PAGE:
SALVADOR, BRAZIL—A star on the shirt. Six years in paradise. A very bad defeat. Balance.
That is the message from the Spain changing room and I totally subscribe to it. Even though there is no chance in hell they will do well in this World Cup. Even so, this team (remember, 16 out of 23 were in South Africa) has won enough that we should trust them to come back from the humiliation.
But it will be a swan song. It might take them to the quarter-finals or so, but changes will take place as everybody predicts.
But what changes? The superficial thinkers would mention the need for a Plan B or a new style. That is poor thinking. Not only has the passing (and high pressure, running in behind defences from wide positions and many other things we have lost) taken us where we are, but everybody involved in the squad thinks it should continue.
Does the style have to evolve? Of course. But when people talk about changing style they mean being more direct, in the same way that Brazil moved from the beautiful game to the effective one that we see now.
You should hear what most people I have spoken to in Brazil think of the Scolari style—it will only be applauded if they keep winning. They don’t feel represented by it. They treat the Spain squad like their own. Most of us do. It will not change. I am sure it will make them win again, but not on in Brazil.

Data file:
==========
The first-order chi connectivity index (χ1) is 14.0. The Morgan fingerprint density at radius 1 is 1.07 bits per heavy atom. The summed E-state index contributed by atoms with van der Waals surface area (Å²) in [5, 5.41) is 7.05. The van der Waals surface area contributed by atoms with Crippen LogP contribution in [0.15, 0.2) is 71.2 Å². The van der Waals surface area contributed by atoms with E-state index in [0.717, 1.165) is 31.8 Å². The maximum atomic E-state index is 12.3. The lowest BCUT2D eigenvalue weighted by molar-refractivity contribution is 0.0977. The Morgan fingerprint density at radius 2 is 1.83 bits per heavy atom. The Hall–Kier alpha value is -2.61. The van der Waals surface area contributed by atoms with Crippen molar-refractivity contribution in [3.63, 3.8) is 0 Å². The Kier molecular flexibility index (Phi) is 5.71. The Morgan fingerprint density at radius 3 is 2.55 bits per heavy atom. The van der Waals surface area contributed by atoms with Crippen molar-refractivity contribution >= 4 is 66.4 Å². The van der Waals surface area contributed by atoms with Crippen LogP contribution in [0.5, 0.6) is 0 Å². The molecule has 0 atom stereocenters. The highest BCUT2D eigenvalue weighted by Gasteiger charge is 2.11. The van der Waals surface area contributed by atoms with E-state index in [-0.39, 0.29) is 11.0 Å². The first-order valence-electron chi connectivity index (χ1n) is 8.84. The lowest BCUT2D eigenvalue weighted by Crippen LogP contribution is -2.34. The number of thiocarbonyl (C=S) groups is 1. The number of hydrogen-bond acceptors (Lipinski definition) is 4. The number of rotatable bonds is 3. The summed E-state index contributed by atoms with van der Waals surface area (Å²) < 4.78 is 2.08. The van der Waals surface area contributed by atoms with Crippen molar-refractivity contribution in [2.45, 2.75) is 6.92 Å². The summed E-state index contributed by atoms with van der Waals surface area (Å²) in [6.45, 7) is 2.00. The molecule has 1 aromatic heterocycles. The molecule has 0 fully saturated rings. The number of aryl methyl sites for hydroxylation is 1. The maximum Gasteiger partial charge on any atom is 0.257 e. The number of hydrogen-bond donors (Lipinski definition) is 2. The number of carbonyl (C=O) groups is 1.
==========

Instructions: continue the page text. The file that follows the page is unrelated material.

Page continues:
What went wrong? So many things. When one has a belly full of success, the first thing that stops is running with intensity. Yes, the team runs, but they lack a collective and aggressive wish to recover the ball.
As coach Vicente del Bosque warned, and I have written here before, the eyes of the players have lost their fire. Evidently that is the case. But if you are del Bosque, will you have taken with you those 16 players who won the World Cup four years ago? I think I would have.
Why? It is a lesson in life—you took me here, I will die with you. Football suffers when those kinds of decisions are made. But so what? Del Bosque was giving the 2010 World Cup winners the chance of trying again in Brazil. Of course he did. Deservedly.
And they are proud people—the silence after the Switzerland defeat has been replaced by a conversation that took place in the changing room of the stadium where the main players and the coach spoke. "Stop looking around for excuses. Look into yourself." Another lesson in life.
Many other things went wrong and Holland were superb. But we will talk more about it in the next blog.
Quotes obtained first hand unless otherwise noted.